Bumblebees, which can carry impressive loads of either pollen or nectar, have been found to alter their flight characteristics depending on which they're carrying, researchers report.

When carrying nectar in a small pouch on their abdomen, their flight pattern is highly maneuverable, like a fighter jet, but when they have a heavy load of pollen, which they carry with their legs, they fly in a highly stable fashion like a cargo-carrying jumbo jet, they say.

Researchers at Harvard University and the Royal Melbourne Institute of Technology in Australia say they wanted to confirm it was the different positions of the two types of load that were affecting how the bumblebees flew.

Bumblebees can carry more than half their body mass in pollen and their full weight in nectar.

The researchers suspected their flight would be more stable when carrying pollen because it would act as stabilizing weight further from their body mass, something like a human tightrope walker carrying his long balancing pole.

Nectar, being carried closer to the bee's center of gravity, would allow it to be more maneuverable, they suggest.

They experimented with bees in a wind tunnel, using high-speed video to measure their flight characteristics with different food payloads.

The results show "there's a trade off between stability and maneuverability," says researcher Sridhar Ravi of RMIT University.

"So if something is stable it's not going to be maneuverable and if something is maneuverable it's probably not going to be stable."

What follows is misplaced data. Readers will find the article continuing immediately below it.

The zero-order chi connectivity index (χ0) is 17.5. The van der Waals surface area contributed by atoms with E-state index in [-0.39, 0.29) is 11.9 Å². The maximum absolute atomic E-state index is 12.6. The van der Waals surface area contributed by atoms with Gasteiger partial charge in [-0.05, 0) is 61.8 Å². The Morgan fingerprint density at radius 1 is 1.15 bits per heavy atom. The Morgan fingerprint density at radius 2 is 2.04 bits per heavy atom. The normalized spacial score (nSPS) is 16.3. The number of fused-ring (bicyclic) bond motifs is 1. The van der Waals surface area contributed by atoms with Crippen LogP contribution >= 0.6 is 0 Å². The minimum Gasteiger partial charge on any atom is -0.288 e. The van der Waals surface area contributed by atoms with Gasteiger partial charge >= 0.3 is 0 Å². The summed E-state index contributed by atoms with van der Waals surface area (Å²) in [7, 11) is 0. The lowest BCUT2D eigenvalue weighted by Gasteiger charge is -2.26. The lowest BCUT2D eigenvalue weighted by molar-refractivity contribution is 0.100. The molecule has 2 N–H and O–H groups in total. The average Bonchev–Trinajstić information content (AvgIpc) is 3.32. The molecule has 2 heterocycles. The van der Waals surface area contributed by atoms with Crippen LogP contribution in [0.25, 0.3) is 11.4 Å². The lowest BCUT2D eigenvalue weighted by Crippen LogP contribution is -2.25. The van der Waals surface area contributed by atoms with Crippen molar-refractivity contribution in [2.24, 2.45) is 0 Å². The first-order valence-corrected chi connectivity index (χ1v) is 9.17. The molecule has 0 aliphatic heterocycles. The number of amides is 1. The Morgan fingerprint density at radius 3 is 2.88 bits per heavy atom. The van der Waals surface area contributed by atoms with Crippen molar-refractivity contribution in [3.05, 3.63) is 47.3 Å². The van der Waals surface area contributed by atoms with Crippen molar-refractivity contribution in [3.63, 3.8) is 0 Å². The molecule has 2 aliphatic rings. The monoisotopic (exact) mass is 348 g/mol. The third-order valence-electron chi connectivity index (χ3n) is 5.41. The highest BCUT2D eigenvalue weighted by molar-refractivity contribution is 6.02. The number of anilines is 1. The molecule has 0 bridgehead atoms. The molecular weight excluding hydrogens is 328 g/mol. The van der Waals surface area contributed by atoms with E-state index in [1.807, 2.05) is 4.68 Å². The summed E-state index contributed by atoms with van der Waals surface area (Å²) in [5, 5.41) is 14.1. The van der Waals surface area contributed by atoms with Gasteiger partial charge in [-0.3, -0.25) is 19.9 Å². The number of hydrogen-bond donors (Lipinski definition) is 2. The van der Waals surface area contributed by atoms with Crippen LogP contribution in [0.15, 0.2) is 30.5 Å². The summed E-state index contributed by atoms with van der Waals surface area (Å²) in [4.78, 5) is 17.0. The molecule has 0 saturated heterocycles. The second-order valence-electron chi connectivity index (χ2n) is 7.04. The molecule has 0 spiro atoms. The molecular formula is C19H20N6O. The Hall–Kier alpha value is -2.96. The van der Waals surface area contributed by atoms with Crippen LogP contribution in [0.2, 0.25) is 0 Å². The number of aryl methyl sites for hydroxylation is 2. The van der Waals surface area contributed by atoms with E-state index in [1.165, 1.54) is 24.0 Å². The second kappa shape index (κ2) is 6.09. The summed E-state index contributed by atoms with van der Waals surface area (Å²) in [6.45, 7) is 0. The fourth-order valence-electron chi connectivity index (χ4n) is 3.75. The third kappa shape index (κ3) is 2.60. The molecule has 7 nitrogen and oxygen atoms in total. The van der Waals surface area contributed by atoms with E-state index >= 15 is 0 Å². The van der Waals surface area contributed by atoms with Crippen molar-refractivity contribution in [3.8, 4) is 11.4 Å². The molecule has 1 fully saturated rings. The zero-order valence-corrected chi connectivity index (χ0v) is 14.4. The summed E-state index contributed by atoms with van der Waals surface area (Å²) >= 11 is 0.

Unlike honeybees, which have dedicated foraging bees for nectar or pollen, bumblebees are generalists that will collect either pollen or nectar based on what the colony most needs.

The necessary tradeoff of stability or maneuverability depending on the load carried may be why bumblebees prefer to forage for pollen on windy days, to take advantage of the flight stability it offers during windy conditions, the researchers suggest in their study published in the journal Proceedings of the National Academy of Sciences.

No matter what type of load they carry, bumblebees are known to be excellent fliers, able to keep aloft and forage in different types of weather.

Now, it seems that weather conditions may play a part in what type of food — nectar or pollen — a bumblebee chooses to go after on its aerial shopping trips, the researchers say.

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